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Other Terms: Arteria occipitalis, Artère occipitale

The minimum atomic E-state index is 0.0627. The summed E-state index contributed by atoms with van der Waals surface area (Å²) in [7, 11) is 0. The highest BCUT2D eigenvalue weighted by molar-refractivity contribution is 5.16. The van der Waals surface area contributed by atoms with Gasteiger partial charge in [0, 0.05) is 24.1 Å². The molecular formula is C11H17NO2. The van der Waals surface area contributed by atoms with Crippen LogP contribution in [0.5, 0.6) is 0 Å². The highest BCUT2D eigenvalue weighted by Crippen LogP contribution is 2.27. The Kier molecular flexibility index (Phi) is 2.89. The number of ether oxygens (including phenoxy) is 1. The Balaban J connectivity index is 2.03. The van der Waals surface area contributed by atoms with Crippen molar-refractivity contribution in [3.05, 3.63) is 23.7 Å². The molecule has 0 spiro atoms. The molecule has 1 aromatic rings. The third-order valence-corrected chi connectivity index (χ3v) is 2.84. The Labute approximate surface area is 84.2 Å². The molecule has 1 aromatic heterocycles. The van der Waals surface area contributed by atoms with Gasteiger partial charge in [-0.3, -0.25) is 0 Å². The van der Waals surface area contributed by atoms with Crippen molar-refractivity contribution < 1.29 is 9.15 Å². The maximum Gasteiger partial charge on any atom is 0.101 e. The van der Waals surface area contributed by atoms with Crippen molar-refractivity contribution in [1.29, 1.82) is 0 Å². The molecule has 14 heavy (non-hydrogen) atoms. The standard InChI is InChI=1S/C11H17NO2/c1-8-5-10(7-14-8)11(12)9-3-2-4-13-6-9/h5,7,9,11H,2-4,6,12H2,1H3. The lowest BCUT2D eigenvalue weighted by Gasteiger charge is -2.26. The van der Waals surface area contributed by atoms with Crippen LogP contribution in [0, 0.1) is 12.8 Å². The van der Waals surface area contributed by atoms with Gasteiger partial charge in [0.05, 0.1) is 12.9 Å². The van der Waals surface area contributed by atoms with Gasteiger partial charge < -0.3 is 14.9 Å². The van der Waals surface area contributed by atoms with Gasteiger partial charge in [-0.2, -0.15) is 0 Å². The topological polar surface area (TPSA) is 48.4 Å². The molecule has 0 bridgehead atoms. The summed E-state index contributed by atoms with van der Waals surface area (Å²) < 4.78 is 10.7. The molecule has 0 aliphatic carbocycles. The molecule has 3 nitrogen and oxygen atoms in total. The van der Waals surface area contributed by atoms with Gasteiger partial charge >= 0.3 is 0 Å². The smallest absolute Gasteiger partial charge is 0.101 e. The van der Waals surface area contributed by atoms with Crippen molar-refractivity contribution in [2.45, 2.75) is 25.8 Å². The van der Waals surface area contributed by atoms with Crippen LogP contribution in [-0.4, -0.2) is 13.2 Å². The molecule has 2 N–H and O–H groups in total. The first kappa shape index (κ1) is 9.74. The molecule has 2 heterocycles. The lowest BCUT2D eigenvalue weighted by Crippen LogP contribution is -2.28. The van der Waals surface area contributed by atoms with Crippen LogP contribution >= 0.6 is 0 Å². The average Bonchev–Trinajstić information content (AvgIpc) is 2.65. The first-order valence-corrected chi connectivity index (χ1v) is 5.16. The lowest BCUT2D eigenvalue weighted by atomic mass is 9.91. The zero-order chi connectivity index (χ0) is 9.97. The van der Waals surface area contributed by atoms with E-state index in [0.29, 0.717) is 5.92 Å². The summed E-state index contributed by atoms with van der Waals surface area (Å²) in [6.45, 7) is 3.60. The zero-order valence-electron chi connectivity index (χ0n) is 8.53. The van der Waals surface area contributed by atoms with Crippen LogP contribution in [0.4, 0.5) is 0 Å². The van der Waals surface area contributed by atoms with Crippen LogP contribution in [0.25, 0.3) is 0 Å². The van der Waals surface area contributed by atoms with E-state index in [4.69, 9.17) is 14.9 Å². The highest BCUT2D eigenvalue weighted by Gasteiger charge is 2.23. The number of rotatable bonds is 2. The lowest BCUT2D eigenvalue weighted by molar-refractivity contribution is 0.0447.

The occipital artery is a very large artery. It is one of the posterior branches of the external carotid artery. It arises opposite the facial artery, near the lower border of the posterior belly of the digastric muscle. Along the digastric muscle, it runs to the interval between the mastoid process of the temporal bone and the transverse process of the atlas. It reaches the groove on the under surface of the mastoid portion of the temporal bone. At its origin, it is crossed by the hypoglossal nerve. On its way to the mastoid process it crosses the internal carotid artery, the internal jugular vein, and the pneumogastric hypoglossal and spinal accessory nerves. It passes beneath the lower portion of the parotid gland. It runs horizontally backward through the occipital groove of the temporal bone, covered by all the muscles attached to the mastoid process: the sternocleidomastoid, splenius capitis, and the posterior belly of the digastric muscle. It lies superior upon the oblique and semispinalis capitis muscle. The artery pierces the trapezius muscle close to the superior curved line of the occipital bone, ascends, and divides into branches. As it pierces the trapezius muscle and ramifies in the superficial fascia of the scalp. It is divided by the sternocleidomastoid muscle into three parts. The first portion is covered only by skin and fascia except where it is overlapped by the posterior belly of the digastric muscle, the parotid gland, and the temporomaxillary vein. It is crossed by the hypoglossal nerve. Behind it is the internal carotid artery, the hypoglossal, and the pneumogastric nerve, the internal jugular vein, and the spinal accessory nerve. The second portion dips deeply under the digastric muscle between the mastoid process of the temporal bone and the transverse process of the atlas. It is covered by the muscles attached to the mastoid process and lies against the rectus capitis lateralis, which separates it from the vertebral artery, the mastoid portion of the temporal bone while passing though the occipital groove, and against the insertion of the superior oblique muscle. The third portion emerges from beneath the posterior border of the sternocleidomastoid and splenius muscles. It lies upon the semispinalis capitis in the triangular interval between the sternocleidomastoid and the trapezius and pierces the trapezius muscle about midway between the mastoid process and the external occipital protuberance to become subcutaneous and pass upward in the superficial fascia of the scalp. It is accompanied by the great occipital nerve. The branches given off from the occipital artery are the muscular, superior sternocleidomastoid, auricular, posterior meningeal, mastoid, princeps cervicis, communicating, and terminal. The muscular branches supply the digastric, stylohyoid, splenius, trachelomastoid, trapezius, recti, superior and inferior oblique and occipitalis muscles. The superior sternocleidomastoid artery enters the sternocleidomastoid muscle with the spinal accessory nerve. It arises from the first portion of the occipital artery, and passes downward and backward over the hypoglossal nerve to enter the sternocleidomastoid muscle. The auricular branch supplies the back of the pinna. At times, it is large and can take the place of the posterior auricular artery. It may send a branch to the dura mater through the mastoid foramen. The posterior meningeal branches ascend along the internal jugular vein and enter the cranial cavity through the jugular foramen to supply the dura mater of the posterior cranial fossa. The mastoid branch is a small vessel which traverses the mastoid foramen to supply the diploe, the walls of the lateral sinus, the dura mater, and the mastoid air cells. The princeps cervicis artery is the largest branch of the occipital artery. It runs down the back of the neck between the splenius and semispinalis capitis muscle. It divides into a superficial and a deep branch. The superficial branch pierces the splenius and runs between it and the trapezius, supplying these muscles. It anastomoses with the superficial cervical artery, one of the terminal branches of the transversalis colli. The deep branch descends between the semispinalis capitis and semispinalis colli, supplying these muscles. It anastomoses with branches of the vertebral and with the deep cervical branch of the superior intercostal artery. Communicating branches run between the recti and the superior and inferior oblique muscles to anastomose with branches of the vertebral artery. The terminal branches pass laterally and mesially upward in the superficial fascia of the occipital region of the scalp to supply the scalp and pericranium. They are known as external and internal. They anastomose with the occipital artery of the opposite side, the posterior auricular and the superficial temporal artery.